A third argument which has been invoked is that the leitmotif of the EU is enlargement of its membership, rather than contraction. However, while the EU would indeed contract if a region left the EU, it would also not enlarge if that region became a Member State. Instead the EU would simply fragment. In addition, it is questionable whether enlargement really is the leitmotif of the EU. The main (political) goal of the EU is creating ‘an ever closer union among the peoples of Europe’, as laid down in the preamble to the TEU. Fragmentation sits uncomfortably with this, since a people would choose to reject and dissolve a bilateral union, but at the same time subscribe to an ever closer multilateral union (within the EU) – including with the very same state from which it had seceded.
As regards procedure, it has been advanced by the Scottish Government that a region would not have to follow the traditional enlargement procedure of Article 49 TEU, but that Article 48 TEU could be used. Article 48 TEU provides for the possibility of an amendment of the EU Treaties, following an inter-governmental conference. The idea would be that the existing 28 Member States would amend the Treaties to secure the post-independence membership of the region.
However, the resulting Treaty would then only be concluded between the 28 existing Member States, whereas a normal accession Treaty is concluded between the existing Member States and the new Member State. The possibility for such a region to become an EU Member State without concluding an agreement with the existing Member States would go against the CJEU’s pronouncement that it is not possible for the EU to comprise a greater number of Member States than the number of States between which it is established.
A solution through Article 48 TEU would of course have an obvious appeal for the regions concerned because it would allow a smooth transition period. Otherwise the region would be confronted with a temporal paradox. Ideally it would want to become both independent and an EU Member State on the same day, but in order to negotiate its accession to the EU on its own behalf, instead of through its original state, it would need to be an internationally recognised independent entity. However, before a state-entity is usually recognised as a subject of international law it needs to have acquired its independence. Indeed, recognition by all 28 EU Member States will be a conditio sine qua non for the breakaway region to join the Union. However, it is questionable whether all the Member States, especially those who are struggling with such breakaway regions themselves, would be enthusiastic about recognising such a new state.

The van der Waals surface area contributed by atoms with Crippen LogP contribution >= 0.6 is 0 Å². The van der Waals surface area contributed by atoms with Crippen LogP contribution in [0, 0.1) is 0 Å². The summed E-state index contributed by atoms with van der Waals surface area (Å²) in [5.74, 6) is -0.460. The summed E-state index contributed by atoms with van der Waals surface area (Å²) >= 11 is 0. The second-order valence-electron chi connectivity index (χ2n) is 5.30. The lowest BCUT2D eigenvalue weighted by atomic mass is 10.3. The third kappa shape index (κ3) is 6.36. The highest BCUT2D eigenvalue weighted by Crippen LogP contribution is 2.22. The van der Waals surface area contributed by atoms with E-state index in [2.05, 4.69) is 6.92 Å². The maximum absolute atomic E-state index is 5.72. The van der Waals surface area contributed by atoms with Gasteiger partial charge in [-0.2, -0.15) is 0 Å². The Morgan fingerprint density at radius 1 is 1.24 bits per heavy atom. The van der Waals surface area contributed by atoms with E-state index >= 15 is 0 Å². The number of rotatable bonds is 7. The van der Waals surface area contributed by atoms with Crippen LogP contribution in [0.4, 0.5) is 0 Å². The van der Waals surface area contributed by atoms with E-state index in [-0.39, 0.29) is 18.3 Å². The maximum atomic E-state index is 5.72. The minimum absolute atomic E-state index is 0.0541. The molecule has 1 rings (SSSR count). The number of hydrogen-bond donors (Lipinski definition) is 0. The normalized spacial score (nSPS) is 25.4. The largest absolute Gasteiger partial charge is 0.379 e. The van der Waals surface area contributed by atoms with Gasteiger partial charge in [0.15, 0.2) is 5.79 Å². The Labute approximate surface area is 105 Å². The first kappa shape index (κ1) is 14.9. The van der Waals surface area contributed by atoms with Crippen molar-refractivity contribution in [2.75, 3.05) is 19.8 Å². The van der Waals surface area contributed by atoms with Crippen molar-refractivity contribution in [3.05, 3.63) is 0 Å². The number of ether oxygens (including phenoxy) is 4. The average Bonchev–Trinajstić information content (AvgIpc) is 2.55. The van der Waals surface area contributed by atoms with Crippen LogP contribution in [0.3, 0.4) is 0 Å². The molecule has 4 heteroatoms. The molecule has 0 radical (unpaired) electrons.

As a result, there would almost certainly be a gap between a region’s formal independence and the start and conclusion of its accession negotiations with the EU. But if the region might rely on its original Member State to negotiate a transitional arrangement for it, this temporal paradox might be overcome. These are only some of the problems which a few years ago were only discussed as an intellectual pastime. However, this year might see those issues gain a very real significance and no doubt upcoming events will be closely followed in all EU capitals.
For a longer discussion of this topic, see the authors’ recent article in the European Law Journal
Note: This article gives the views of the author, and not the position of EUROPP – European Politics and Policy, nor of the London School of Economics.
Merijn Chamon – Ghent University
Merijn Chamon is Academic Assistant and PhD Researcher in the European Institute of the University of Ghent (Jean Monnet Centre of Excellence). He is especially interested in the broader realm of EU institutional and constitutional law. His PhD research centres on the limits to the agencification of the EU administration.
Guillaume Van der Loo – Ghent University
Guillaume Van der Loo is PhD Researcher for the “Special Research Fund” (BOF) in the European Institute of the University of Ghent (Jean Monnet Centre of Excellence). His research interests are the EU trade policy and the Union’s proximity relations. His PhD research focuses on the possibilities and limits of EU integration without membership through the conclusion of a new generation of association and trade agreements, with Ukraine as a case study.